Exhibit of the Week: Malton Museum – Roman pan

Roman pan on display in the Subscription Rooms, Malton.
Roman pan on display in the Subscription Rooms, Malton.
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It is rare to know the name of anyone living in Malton almost 2,000 years ago but this small copper-alloy pan allows us to do just that. Our last object introduced a slave working in Norton but does not mention his name. This time the owner of the pan has written his name on it, although he probably did so to make sure that he did not lose it rather than to ensure his place in history.

The pan was found in 1878 on the site of the new gasworks between the river and the site of the Roman fort, together with a metal bowl, now in the Yorkshire Museum, and pottery. Pans of this type, with a round bowl and long handle, are usually referred to by archaeologists as paterae, although other names are used.

The name, punched underneath the handle, probably reads LUCIUS SERVENIUS SUPER, and there has been an assumption that he was a soldier but there is no proof. Paterae were definitely part of a soldier’s kit because the famous Trajan’s Column in Rome, which is covered with wonderful carvings, shows soldiers marching on campaign and carrying, together with their weapons, all their kit hanging from stakes over their left shoulders and the small pans are clearly shown. However they have also been found at a variety of Roman sites, domestic as well as military, and had many different uses.

Because they resemble a small modern saucepan they have often been thought to be for cooking but during work on hundreds of them from the Roman town of Pompeii no evidence was found of the fire-blackening that might be expected if they had frequently been used on fires. It is generally accepted that for a soldier they were the equivalent of a ‘mess-tin’, an all-purpose vessel in which food might be heated before it served as a dish from which to eat. Other larger, shallower pans, often with more decorative handles, were used for washing hands before meals, whilst another deeper variation was used for pouring libations in shrines.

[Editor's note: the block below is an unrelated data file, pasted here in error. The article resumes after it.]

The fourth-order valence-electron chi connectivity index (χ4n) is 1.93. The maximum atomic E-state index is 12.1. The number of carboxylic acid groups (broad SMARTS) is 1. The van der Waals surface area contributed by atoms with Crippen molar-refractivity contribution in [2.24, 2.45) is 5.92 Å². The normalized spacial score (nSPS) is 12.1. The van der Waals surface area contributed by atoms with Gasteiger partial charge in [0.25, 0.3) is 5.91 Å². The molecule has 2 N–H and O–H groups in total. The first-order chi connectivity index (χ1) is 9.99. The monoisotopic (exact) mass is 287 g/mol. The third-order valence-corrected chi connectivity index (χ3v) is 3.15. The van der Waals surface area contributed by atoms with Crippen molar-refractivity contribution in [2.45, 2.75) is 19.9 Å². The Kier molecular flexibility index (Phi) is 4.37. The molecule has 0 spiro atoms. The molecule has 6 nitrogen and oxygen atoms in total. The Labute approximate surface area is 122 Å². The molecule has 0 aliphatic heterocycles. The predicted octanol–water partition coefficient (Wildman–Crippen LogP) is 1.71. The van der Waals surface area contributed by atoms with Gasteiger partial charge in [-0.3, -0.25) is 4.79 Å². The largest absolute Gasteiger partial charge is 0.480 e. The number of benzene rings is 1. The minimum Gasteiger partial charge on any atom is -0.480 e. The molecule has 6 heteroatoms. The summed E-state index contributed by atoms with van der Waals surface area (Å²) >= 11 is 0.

The Malton pan has another name on it, that of ALPICUS who was the maker of this vessel, this time stamped on the top side of the handle. The pierced disk handle suggests he was working in the second half of the first century AD, around the time that the first fort was built, but he was probably not working in Britain. The Roman Empire allowed long-distance trade and one pan found in Britain was made in Pompeii.

Although a number of Roman objects found in Malton and Norton have letters scratched or stamped into them and we know the names of many potters whose vessels were imported, Lucius is one of only two people living here whose personal names are known so far.